Nahum Admoni, who was chosen by Prime Minister Ehud Olmert to head an inquiry into the government's conduct of the second Lebanon War, was himself criticized by a state commission of inquiry for his own conduct during the first Lebanon war.
The Kahan Commission did not demand that Admoni resign his position as head of the Mossad, due mainly to fact that he had assumed this position not long before the Sabra and Chatila massacres - the events that the commission investigated - took place. But a senior jurist who has studied inquiry commissions since the 1970s noted yesterday that this might make it difficult for Admoni to be sharply critical of Olmert, who also took office not long before the war broke out.
The jurist added that Admoni's agreement to head the panel was surprising, since he resigned after only a few meetings from another governmental committee that was set up to investigate the Mossad's botched assassination of Hamas leader Khaled Meshal in 1997. His explanation for quitting that panel was that a former member of the governmental establishment could not properly investigate the government.
The Kahan Commission investigated a massacre of Palestinians in Beirut's Sabra and Chatila refugee camps by the Phalangists, a Lebanese Christian militia allied with Israel. The massacre took place during Israel's invasion of Lebanon in 1982.
Admoni was criticized in the commission's report for failing to give Menachem Begin's government "an unequivocal warning about the danger entailed in the Phalangists' entry into the camps - an entry about which the head of the Mossad said nothing in the situation assessment that he gave the cabinet meeting."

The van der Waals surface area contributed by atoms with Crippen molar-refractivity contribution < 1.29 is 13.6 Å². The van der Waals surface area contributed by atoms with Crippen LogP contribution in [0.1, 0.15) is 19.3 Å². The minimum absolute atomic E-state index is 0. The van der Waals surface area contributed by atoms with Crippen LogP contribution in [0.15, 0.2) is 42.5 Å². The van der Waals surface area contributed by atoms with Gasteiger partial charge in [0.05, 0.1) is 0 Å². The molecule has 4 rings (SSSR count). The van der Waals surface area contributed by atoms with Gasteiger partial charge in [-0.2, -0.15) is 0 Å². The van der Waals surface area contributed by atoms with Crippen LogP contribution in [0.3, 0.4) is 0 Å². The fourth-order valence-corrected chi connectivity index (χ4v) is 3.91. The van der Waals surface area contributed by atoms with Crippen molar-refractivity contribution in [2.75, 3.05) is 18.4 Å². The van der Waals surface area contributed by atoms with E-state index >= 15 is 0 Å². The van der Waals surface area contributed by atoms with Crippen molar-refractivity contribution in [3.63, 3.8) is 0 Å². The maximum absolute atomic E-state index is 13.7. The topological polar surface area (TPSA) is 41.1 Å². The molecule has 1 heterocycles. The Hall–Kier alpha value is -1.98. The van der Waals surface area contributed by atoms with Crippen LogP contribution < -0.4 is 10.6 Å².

Admoni "expressed no reservations about the Phalangists' entry into the camps," the report continued. "Precisely because of the Mossad's connection with the Phalangists, the head of the Mossad was obligated to address the possibility of an act of revenge" for the assassination of Bashir Gemayel, Lebanon's president-elect and head of the Phalangist Party.
Moreover, the report said, some of Admoni's explanations for this failure were unsatisfactory. For instance, it said, his claim that no revenge attack was feared because the Mossad believed that Gemayel was killed not by Palestinians but by a Lebanese group, the Murabitoun, was "far from convincing" - both because it was not clear that the Phalangists shared this assessment, and because in any case, the Palestinians and the Murabitoun had joined forces in fighting the Phalangists.
The commission also criticized contradictions in Admoni's testimony. For instance, he initially said that had he been asked by the cabinet, he would have supported allowing the Phalangists to enter the camps, but would have insisted on "warning them not to commit a massacre." Later, however, he told the commission that the Mossad had no information indicating that Phalangist atrocities were even a possibility.
Nevertheless, while the commission ultimately demanded the resignations of then defense minister Ariel Sharon, then Israel Defense Forces chief of staff Rafael Eitan and then head of Military Intelligence Yehoshua Saguy, it decided not to recommend Admoni's dismissal, since he had risen to the job of Mossad chief (from his previous position as deputy chief) only two days before Gemayel was killed and four days before attending his first cabinet meeting on the issue. After such a short time in office, it said, Admoni could not reasonably have been expected to diverge from the Mossad's prevailing view of the Phalangists as completely reliable.
Want to enjoy 'Zen' reading - with no ads and just the article? Subscribe todaySubscribe now